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Coachella Valley Water District to scrap at-large election system
Change comes after group challenged current vote system as unfair
Nov. 13, 2013
The Desert Sun
PALM DESERT — The Coachella Valley Water District voted to scrap its at-large election system on Tuesday after a complaint by a group of voters that argued the system violated the California Voting Rights Act and was unfair to Latino residents.
The water agency’s five-member board voted unanimously to make the change, joining a growing list of cities and school districts across California that have similarly altered how elections are held in response to legal challenges.
Civil rights lawyers Robert Rubin and Megan Beaman, who represent a group of several voters, had notified the water board of their concerns last month and threatened to sue. They welcomed the agency’s response, while also saying they hope more is done to ensure Latino voters have adequate say and representation.
“This is what we hoped for. This is what the residents of the Coachella Valley are entitled to,” Rubin said in a telephone interview. He and Beaman said the water agency should next review the lines that separate its voting districts and involve the community through hearings to make sure the system is fair.
In previous elections, each member of the water agency’s board has been required to live within one of the five divisions, but voters throughout the area have voted at-large for all candidates. Under the ordinance approved Tuesday, board members will now be elected by voters of a single division.
The Coachella Valley Water District, which has about 108,000 customers, serves an area spanning roughly 1,000 square miles from Cathedral City to communities around the Salton Sea. Latino residents make up more than one-third of the voting age population in the area, but all of the water district’s board members are white.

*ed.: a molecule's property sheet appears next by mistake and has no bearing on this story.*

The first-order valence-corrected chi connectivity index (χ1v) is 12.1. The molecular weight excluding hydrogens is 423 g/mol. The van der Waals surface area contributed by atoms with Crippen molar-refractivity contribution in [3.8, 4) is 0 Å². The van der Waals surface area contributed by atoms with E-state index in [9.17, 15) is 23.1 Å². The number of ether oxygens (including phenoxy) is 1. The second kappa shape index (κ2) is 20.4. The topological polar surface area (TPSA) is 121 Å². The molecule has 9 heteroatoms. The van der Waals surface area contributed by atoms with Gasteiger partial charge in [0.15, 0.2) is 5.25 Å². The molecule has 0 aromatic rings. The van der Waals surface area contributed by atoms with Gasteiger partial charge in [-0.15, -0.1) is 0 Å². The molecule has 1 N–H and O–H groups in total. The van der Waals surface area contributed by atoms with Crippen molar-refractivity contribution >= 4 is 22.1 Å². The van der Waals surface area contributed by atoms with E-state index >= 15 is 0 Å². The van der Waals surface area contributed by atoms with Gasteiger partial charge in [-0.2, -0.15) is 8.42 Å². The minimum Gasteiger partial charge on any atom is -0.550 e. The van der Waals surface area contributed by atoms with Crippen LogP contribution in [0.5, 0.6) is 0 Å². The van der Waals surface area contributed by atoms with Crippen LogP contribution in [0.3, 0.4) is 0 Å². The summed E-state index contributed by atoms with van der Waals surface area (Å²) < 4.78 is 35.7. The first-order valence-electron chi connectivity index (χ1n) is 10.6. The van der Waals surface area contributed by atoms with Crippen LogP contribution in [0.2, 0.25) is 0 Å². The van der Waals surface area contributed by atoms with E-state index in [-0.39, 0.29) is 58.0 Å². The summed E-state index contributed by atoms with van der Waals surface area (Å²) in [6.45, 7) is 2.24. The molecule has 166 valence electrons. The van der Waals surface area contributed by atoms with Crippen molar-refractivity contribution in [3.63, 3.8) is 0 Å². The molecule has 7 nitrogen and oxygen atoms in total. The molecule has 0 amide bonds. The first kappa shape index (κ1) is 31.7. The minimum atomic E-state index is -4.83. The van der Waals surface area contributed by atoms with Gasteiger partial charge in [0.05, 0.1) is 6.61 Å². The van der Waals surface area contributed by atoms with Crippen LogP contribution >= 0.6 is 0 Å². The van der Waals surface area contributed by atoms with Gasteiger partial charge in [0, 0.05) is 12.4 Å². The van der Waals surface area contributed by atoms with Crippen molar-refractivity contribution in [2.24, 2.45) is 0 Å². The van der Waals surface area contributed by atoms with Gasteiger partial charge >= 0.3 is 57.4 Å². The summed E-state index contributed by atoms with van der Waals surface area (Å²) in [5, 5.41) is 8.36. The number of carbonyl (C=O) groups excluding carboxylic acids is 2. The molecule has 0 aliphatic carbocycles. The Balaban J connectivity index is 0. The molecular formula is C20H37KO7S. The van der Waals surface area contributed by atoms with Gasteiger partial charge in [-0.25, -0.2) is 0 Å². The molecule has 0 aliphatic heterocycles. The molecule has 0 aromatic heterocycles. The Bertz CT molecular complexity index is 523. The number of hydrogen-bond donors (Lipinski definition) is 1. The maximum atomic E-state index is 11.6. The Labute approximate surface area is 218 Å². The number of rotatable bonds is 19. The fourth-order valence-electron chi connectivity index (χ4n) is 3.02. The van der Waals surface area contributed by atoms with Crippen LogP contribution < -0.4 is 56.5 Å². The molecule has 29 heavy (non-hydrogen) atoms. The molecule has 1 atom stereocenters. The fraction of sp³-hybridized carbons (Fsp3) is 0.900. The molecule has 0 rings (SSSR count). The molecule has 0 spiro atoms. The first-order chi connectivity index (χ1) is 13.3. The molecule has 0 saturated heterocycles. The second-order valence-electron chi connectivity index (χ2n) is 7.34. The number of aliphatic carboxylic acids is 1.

“It was something that was due to come,” said Franz De Klotz, the board’s vice president. “While I have always thought of myself as representing the whole Coachella Valley, now it’s going to be a little bit more concentrated.”
Beaman and Rubin have argued that political power on the water board is linked to the longstanding problem of inadequate water and sewer service in poor communities of the eastern valley.
While new housing developments are required to cover the costs of building water and sewer lines, dozens of mobile home parks without water service have proliferated in the farmland of the eastern valley. Most of the trailer parks rely on septic tanks and private wells, some of which are contaminated with arsenic and other pollutants.
The water district’s officials have touted their efforts to help by seeking federal and state grants to pay for water systems for rural communities. De Klotz said he even donated his own money to help provide water filters for one mobile home park.
John Powell, the board’s president, said in a statement that the lawyers raised serious issues that had to be addressed. “I don’t want any of the district’s constituents to feel like they aren’t fairly represented, so I wholeheartedly support the change,” Powell said.
General Manager Jim Barrett recommended the switch in the electoral process, saying it would both provide better representation and sidestep a potentially expensive lawsuit.
In response to other possible lawsuits, the Desert Sands Unified School Board recently announced plans to change its election system, and the Palm Springs Unified School District is considering a similar change.
Rubin, who helped draft the Voting Rights Act of 2001, has since been involved in lawsuits across the state against cities such as Modesto, Anaheim and Palmdale, and recently reached a settlement in a suit against San Mateo County. The San Francisco attorney said the challenge to the water district’s system was his first focusing on a special district, and he called it “an important base of power.”
The lawyers are representing seven individuals and a committee of owners and managers of mobile home parks along Pierce Street in Thermal.
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